TOTAL PHYSICAL RESPONSEGroup 3:Asnidewita ( 1100954)Desty Febria ( 18225)Indah Permata Sari ( 54614)Nancy Rahayu (54573)Widya Febrina ( 17367) TEFL
Total Physical Response(TPR) What is TPR?TPR is an approach to teaching a secondlanguage, based on listening linked tophysical activities which are designed toreinforce comprehension.
Total Physical Response(TPR) W is the connection to the classroom? hat TPR is not always dancing and singing songs! Generally, we refer to body movement with instruction to engage learners. Students learn by identifying a certain key point to some action. TPR can be used for all curriculum, literacy, science, math, and so on.
Total Physical Response: TheIdea Total Physical Response is a language learning method based on the coordination of speech and action. This method of learning was developed by James Asher.
The Approach To Total PhysicalResponse According to Asher, some views : Second language learning is parallel to first language learning and should reflect the same naturalistic processes. Listening should develop before speaking. Once listening comprehension has been developed, speech develops naturally and effortlessly out of it. Adults should use right-brain motor activities, while the left hemisphere watches and learns.
When do we use TPR? Vocabulary connected with actions (smile, chop, headache, wriggle) Tenses past/present/future and continuous aspects (Every morning I clean my teeth, I make my bed, I eat breakfast) Classroom language (Open your books) Imperatives/Instructions (Stand up, close you eyes) Story-telling
How can we use TPR in class? In the classroom the teacher plays the role of parent. It is more effective if the students are standing in a circle around the teacher and you can even encourage them to walk around as they do the action.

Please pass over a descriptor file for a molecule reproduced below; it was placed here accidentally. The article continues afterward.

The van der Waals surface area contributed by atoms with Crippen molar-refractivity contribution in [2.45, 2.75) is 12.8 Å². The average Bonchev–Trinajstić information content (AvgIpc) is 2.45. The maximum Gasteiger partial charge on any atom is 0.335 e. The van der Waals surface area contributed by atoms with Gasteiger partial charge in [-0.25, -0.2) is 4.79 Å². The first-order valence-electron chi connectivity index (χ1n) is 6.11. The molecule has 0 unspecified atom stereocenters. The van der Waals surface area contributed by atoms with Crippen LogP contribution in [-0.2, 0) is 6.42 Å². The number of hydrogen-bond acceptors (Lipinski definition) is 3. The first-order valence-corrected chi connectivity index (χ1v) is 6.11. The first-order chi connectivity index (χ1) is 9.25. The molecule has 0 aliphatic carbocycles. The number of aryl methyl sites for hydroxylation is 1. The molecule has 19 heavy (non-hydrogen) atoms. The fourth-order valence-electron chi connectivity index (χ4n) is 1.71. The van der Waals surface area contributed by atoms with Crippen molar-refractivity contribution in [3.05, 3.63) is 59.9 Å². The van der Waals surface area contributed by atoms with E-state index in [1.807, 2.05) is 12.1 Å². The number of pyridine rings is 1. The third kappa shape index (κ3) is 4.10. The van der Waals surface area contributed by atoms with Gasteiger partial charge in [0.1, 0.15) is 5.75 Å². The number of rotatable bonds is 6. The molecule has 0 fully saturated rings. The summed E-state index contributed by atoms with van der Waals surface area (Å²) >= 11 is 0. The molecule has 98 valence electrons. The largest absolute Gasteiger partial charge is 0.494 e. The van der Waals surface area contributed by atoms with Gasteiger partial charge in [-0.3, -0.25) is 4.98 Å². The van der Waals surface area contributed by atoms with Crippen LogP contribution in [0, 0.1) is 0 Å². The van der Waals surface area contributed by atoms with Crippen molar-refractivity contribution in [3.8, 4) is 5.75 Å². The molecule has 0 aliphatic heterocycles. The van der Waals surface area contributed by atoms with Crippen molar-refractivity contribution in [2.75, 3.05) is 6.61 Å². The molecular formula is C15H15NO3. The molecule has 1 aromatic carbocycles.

The Secret of Learning There is a secret to this way of learning in many age groups but one that is more acknowledged is that of an infant learning their first words. When a parent says “Look at daddy”, and the baby turns to the father and the father then responds, this becomes a “Language-Body Conversation.” Although the child is not yet speaking they are internalizing the patterns and sounds of the target language.
Advantages It is fun and easy. "TPR is aptitude-free." according to Asher. It is inclusive working well with a mixed ability class. It is good for kinesthetic learners who need to be active in the class. It is a good tool for building vocabulary. It is memorable. Actions help strengthen the connections in the brain.
It can be used in large or small classes. It doesnt require a lot of preparation or materials. It is very effective with teenagers and young learners. It involves both left and right-brained learning.
Disadvantages While it can be used at higher levels TPR is most useful for beginners. It is also at the higher levels where preparation becomes an issue for the teacher. Students are not generally given the chance to express their thoughts in a creative way. It is easy to overuse TPR. "Any novelty, if carried on too long, will trigger adaptation." Asher writes, "No matter how exciting and productive the innovation, people will tire of it.“ One of this method flaws is that when a teacher uses TPR in their lesson, they will have trouble teaching abstract vocabulary or expressions. TPR can be ineffective if the teacher uses it for a long period of time without switching it with other activities that help teach the target language.